Cream City Brick is a product of the predominant soil in southeastern Wisconsin, red lacustrine clay. When it was used in the manufacture of bricks, the clay turned a yellowish-cream color when fired. So many structures in the Milwaukee area were built using the bricks that visitors began to call Milwaukee "The Cream City." As a result, the bricks became known as "Cream City Brick."
Johnathon L. Burnham came to Milwaukee in 1818 and with his brother, George, opened a brickyard. The Burnham brothers brickyard was, in its heyday of the early 1880s, the largest brickyard in the world. The Burnhams employed 200 men and made over 15 million bricks per year.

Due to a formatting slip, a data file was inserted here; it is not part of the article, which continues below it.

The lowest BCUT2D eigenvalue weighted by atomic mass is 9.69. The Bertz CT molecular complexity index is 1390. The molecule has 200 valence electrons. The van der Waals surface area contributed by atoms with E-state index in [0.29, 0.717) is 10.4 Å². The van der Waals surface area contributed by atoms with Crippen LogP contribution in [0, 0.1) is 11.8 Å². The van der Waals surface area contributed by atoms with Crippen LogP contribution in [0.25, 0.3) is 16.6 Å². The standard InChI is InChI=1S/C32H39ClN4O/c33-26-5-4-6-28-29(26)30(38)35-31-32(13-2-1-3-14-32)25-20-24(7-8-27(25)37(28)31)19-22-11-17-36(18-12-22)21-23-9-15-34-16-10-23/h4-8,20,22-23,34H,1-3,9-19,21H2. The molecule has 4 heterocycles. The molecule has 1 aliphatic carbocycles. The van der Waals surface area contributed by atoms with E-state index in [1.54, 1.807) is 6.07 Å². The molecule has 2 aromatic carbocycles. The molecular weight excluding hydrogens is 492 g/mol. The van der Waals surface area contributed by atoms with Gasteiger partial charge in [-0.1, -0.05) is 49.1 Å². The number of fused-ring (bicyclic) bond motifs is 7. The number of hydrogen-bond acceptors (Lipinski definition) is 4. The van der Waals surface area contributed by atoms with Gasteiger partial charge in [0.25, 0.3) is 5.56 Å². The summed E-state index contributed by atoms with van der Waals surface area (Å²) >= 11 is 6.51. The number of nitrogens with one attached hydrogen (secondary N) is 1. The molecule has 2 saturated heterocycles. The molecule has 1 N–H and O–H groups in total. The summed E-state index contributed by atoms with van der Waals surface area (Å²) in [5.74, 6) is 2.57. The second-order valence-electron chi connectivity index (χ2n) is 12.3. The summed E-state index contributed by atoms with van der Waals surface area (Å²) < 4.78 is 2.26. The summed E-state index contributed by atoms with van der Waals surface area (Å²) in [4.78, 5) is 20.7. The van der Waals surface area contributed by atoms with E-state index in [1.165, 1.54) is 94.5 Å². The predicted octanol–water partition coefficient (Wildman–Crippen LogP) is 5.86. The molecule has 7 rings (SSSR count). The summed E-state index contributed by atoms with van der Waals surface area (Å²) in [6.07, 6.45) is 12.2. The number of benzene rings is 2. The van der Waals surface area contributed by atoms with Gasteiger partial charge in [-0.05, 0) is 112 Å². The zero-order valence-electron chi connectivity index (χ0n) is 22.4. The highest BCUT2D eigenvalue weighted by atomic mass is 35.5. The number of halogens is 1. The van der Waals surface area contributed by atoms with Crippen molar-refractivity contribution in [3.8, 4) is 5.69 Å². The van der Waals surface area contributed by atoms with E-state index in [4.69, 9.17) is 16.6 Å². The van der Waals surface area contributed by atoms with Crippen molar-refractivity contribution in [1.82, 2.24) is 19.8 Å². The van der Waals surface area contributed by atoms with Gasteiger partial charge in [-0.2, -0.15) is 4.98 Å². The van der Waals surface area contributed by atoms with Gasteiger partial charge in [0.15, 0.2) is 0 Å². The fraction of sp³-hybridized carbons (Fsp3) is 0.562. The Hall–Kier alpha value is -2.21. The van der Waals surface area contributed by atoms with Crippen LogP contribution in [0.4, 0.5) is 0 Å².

Burnham's Cream City Bricks (and bricks from competing yards) were distributed widely and are commonly found in hundreds of buildings in eastern and southern Wisconsin. Many lighthouses around the Great Lakes were constructed with Cream City Bricks.
As you look at the structures, lighthouses and bridges in Southeastern Wisconsin and the Midwest, you will see many of them are clad with Cream City Brick and many with Lannon Stone. You might also notice many neighboring buildings and homes that use these distinctive materials.